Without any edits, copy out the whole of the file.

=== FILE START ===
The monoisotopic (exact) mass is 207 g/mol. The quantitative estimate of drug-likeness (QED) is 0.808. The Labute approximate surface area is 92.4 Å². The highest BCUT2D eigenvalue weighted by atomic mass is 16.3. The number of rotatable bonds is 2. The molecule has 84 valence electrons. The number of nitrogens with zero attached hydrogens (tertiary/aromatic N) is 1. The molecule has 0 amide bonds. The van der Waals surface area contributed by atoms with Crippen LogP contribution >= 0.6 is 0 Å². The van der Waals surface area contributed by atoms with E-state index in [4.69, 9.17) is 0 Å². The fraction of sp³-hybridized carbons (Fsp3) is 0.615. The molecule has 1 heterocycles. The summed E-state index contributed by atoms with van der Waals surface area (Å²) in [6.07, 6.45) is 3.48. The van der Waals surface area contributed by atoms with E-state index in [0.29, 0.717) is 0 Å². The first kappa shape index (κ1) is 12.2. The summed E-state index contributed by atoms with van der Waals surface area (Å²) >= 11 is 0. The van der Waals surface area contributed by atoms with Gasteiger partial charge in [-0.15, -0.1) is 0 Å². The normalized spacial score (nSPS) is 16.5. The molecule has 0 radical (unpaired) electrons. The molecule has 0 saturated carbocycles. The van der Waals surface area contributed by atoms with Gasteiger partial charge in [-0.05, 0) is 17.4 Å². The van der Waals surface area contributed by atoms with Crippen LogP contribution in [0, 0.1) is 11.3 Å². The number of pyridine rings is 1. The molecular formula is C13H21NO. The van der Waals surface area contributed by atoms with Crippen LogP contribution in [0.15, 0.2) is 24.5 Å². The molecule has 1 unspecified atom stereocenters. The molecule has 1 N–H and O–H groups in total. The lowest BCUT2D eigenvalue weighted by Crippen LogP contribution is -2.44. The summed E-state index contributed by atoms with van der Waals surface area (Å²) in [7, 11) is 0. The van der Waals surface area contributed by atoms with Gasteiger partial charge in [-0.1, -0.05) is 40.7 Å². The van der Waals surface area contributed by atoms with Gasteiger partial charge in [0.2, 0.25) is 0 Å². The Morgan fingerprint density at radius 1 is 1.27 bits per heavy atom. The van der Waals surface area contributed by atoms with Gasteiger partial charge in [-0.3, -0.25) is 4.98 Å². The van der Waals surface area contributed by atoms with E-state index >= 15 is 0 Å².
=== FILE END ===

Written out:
The monoisotopic (exact) mass is 207 g/mol. The quantitative estimate of drug-likeness (QED) is 0.808. The Labute approximate surface area is 92.4 Å². The highest BCUT2D eigenvalue weighted by atomic mass is 16.3. The number of rotatable bonds is 2. The molecule has 84 valence electrons. The number of nitrogens with zero attached hydrogens (tertiary/aromatic N) is 1. The molecule has 0 amide bonds. The van der Waals surface area contributed by atoms with Crippen LogP contribution >= 0.6 is 0 Å². The van der Waals surface area contributed by atoms with E-state index in [4.69, 9.17) is 0 Å². The fraction of sp³-hybridized carbons (Fsp3) is 0.615. The molecule has 1 heterocycles. The summed E-state index contributed by atoms with van der Waals surface area (Å²) in [6.07, 6.45) is 3.48. The van der Waals surface area contributed by atoms with E-state index in [0.29, 0.717) is 0 Å². The first kappa shape index (κ1) is 12.2. The summed E-state index contributed by atoms with van der Waals surface area (Å²) >= 11 is 0. The van der Waals surface area contributed by atoms with Gasteiger partial charge in [-0.15, -0.1) is 0 Å². The normalized spacial score (nSPS) is 16.5. The molecule has 0 radical (unpaired) electrons. The molecule has 0 saturated carbocycles. The van der Waals surface area contributed by atoms with Gasteiger partial charge in [-0.05, 0) is 17.4 Å². The van der Waals surface area contributed by atoms with Crippen LogP contribution in [0, 0.1) is 11.3 Å². The number of pyridine rings is 1. The molecular formula is C13H21NO. The van der Waals surface area contributed by atoms with Crippen LogP contribution in [0.15, 0.2) is 24.5 Å². The molecule has 1 unspecified atom stereocenters. The molecule has 1 N–H and O–H groups in total. The lowest BCUT2D eigenvalue weighted by Crippen LogP contribution is -2.44. The summed E-state index contributed by atoms with van der Waals surface area (Å²) in [7, 11) is 0. The van der Waals surface area contributed by atoms with Gasteiger partial charge in [-0.1, -0.05) is 40.7 Å². The van der Waals surface area contributed by atoms with Gasteiger partial charge in [0.2, 0.25) is 0 Å². The Morgan fingerprint density at radius 1 is 1.27 bits per heavy atom. The van der Waals surface area contributed by atoms with Gasteiger partial charge in [-0.3, -0.25) is 4.98 Å². The van der Waals surface area contributed by atoms with E-state index >= 15 is 0 Å².